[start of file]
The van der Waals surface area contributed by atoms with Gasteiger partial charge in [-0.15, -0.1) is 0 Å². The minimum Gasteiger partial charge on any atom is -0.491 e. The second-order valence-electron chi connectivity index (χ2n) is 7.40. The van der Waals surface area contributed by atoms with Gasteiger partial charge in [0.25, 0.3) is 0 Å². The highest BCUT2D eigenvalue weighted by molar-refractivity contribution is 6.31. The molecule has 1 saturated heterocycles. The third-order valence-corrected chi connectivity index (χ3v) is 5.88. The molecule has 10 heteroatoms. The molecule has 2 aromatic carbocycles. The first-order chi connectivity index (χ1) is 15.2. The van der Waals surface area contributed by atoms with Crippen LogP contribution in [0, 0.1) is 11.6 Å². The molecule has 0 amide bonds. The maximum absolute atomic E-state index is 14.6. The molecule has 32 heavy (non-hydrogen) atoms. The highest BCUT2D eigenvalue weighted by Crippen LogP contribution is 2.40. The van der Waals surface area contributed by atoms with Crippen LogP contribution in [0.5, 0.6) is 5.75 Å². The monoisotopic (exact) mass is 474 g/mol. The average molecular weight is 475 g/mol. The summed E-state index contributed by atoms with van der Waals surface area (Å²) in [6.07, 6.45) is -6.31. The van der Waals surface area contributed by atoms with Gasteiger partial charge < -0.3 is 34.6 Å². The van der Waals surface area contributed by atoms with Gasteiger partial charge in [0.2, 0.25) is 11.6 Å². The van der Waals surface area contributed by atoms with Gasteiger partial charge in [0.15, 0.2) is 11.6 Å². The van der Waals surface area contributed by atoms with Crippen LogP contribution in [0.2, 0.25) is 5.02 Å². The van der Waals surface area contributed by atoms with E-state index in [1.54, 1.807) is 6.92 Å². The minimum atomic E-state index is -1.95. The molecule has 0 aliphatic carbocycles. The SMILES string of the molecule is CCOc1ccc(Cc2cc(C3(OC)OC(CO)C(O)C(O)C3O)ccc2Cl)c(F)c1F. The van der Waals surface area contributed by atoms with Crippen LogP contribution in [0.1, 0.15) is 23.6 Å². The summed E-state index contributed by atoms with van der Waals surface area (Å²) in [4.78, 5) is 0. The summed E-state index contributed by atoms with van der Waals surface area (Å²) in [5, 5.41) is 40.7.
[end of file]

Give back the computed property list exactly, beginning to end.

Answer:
The van der Waals surface area contributed by atoms with Gasteiger partial charge in [-0.15, -0.1) is 0 Å². The minimum Gasteiger partial charge on any atom is -0.491 e. The second-order valence-electron chi connectivity index (χ2n) is 7.40. The van der Waals surface area contributed by atoms with Gasteiger partial charge in [0.25, 0.3) is 0 Å². The highest BCUT2D eigenvalue weighted by molar-refractivity contribution is 6.31. The molecule has 1 saturated heterocycles. The third-order valence-corrected chi connectivity index (χ3v) is 5.88. The molecule has 10 heteroatoms. The molecule has 2 aromatic carbocycles. The first-order chi connectivity index (χ1) is 15.2. The van der Waals surface area contributed by atoms with Crippen LogP contribution in [0, 0.1) is 11.6 Å². The molecule has 0 amide bonds. The maximum absolute atomic E-state index is 14.6. The molecule has 32 heavy (non-hydrogen) atoms. The highest BCUT2D eigenvalue weighted by Crippen LogP contribution is 2.40. The van der Waals surface area contributed by atoms with Crippen LogP contribution in [0.5, 0.6) is 5.75 Å². The monoisotopic (exact) mass is 474 g/mol. The average molecular weight is 475 g/mol. The summed E-state index contributed by atoms with van der Waals surface area (Å²) in [6.07, 6.45) is -6.31. The van der Waals surface area contributed by atoms with Gasteiger partial charge < -0.3 is 34.6 Å². The van der Waals surface area contributed by atoms with Gasteiger partial charge in [0.2, 0.25) is 11.6 Å². The van der Waals surface area contributed by atoms with Gasteiger partial charge in [0.15, 0.2) is 11.6 Å². The van der Waals surface area contributed by atoms with Crippen LogP contribution in [0.2, 0.25) is 5.02 Å². The van der Waals surface area contributed by atoms with E-state index in [1.54, 1.807) is 6.92 Å². The minimum atomic E-state index is -1.95. The molecule has 0 aliphatic carbocycles. The SMILES string of the molecule is CCOc1ccc(Cc2cc(C3(OC)OC(CO)C(O)C(O)C3O)ccc2Cl)c(F)c1F. The van der Waals surface area contributed by atoms with Crippen LogP contribution in [0.1, 0.15) is 23.6 Å². The summed E-state index contributed by atoms with van der Waals surface area (Å²) in [4.78, 5) is 0. The summed E-state index contributed by atoms with van der Waals surface area (Å²) in [5, 5.41) is 40.7.